energy-efficient light bulbs and turning appliances off (and unplugging them) when you do not need them. There is a lot you can do in your house without having to rebuild it or invest a lot of money, and most activities that cut your energy consumption will also reduce your energy bill.
(Fifty per cent of emissions related to lighting in a house can be reduced by replacing old incandescent lights with the lowest energy versions available. Optimized design to make the best use of daylight cuts the remaining 50 per cent in half again.
Those who have no access to any form of modern energy, about a third of the world’s people, burn fossil fuels directly, representing about 1 per cent of the world’s lighting and about 20 per cent of lighting-related GHG emissions. This is just one example of how money and knowledge could very well be invested to improve people’s living situations and create a positive impact for the whole world.)
SMALL AND LARGE ORGANIZATIONS
Energy efficient lighting (lighting can account for up to 40 per cent of a company’s total electricity bill) makes sense. Simpler still, make use where you can of sunlight and natural shade. Make sure heating and cooling are provided where they are needed and nowhere else. Save water – mend that dripping tap. Save it out of doors as well, by mulching a garden, using timed irrigation or irrigating at night. Reuse water, collect the rain that pours off the roof – it is free and requires not much effort to use it for simple purposes. Guidelines and organizations that provide businesses with useful information on how reduction can be achieved and how it works for business exist. One of them is the is the study by the World Business Council for Sustainable Development (WBCSD), Energy Efficiency in Buildings: Business Realities and Opportunities, which promotes the idea of zero net energy buildings.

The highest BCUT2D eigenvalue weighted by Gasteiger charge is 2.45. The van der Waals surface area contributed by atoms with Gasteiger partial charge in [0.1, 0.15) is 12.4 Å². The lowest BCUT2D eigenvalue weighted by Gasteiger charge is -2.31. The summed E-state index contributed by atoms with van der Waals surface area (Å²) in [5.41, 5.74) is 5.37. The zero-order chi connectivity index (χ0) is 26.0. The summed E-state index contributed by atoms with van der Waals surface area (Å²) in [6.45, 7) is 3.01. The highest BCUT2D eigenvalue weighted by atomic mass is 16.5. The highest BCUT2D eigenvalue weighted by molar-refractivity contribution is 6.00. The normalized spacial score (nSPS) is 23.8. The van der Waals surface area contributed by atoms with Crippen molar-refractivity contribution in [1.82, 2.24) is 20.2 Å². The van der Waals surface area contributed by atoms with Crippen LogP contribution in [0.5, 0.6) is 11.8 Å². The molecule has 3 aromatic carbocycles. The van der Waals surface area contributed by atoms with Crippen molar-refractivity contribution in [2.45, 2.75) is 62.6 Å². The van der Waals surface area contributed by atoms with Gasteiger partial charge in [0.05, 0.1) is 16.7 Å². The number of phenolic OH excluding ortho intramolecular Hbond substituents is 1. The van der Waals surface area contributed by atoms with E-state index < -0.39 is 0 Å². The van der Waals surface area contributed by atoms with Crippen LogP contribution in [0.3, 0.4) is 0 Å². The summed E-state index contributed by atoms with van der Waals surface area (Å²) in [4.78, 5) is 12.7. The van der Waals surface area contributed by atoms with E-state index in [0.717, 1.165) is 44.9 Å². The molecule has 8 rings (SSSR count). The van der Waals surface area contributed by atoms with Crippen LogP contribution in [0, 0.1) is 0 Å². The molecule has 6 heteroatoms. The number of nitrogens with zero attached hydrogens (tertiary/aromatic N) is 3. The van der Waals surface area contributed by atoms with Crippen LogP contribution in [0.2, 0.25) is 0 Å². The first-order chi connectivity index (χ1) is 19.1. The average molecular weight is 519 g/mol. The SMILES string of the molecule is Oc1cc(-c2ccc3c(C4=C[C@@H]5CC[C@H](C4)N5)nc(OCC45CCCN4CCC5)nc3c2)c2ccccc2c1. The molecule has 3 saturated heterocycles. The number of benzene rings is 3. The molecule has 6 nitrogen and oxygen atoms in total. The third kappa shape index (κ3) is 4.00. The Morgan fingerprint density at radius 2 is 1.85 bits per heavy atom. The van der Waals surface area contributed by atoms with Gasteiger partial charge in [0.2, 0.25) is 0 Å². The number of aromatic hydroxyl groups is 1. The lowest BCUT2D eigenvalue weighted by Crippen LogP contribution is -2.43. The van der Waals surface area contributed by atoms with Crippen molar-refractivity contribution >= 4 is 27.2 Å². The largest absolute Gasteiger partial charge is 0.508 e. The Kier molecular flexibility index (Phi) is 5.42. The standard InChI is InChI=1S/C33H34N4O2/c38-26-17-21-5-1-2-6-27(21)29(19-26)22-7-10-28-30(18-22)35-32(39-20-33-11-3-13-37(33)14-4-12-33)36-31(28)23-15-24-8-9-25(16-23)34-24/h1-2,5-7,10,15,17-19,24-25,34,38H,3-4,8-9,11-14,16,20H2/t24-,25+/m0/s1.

Computers and other IT installations are remarkable energy consumers. The Wuppertal Institute for Climate, Environment and Energy calculates that the production of one PC requires 3 000 kWh (that is about as much as a family consumes in a year) and 1.5 tonnes of raw materials. Data centres (also called server farms) are where companies like Google or Amazon or internet service providers locate the hundreds or thousands of computer servers that provide their online services. Data centres use massive amounts of electricity; large ones can use megawatts of power, with each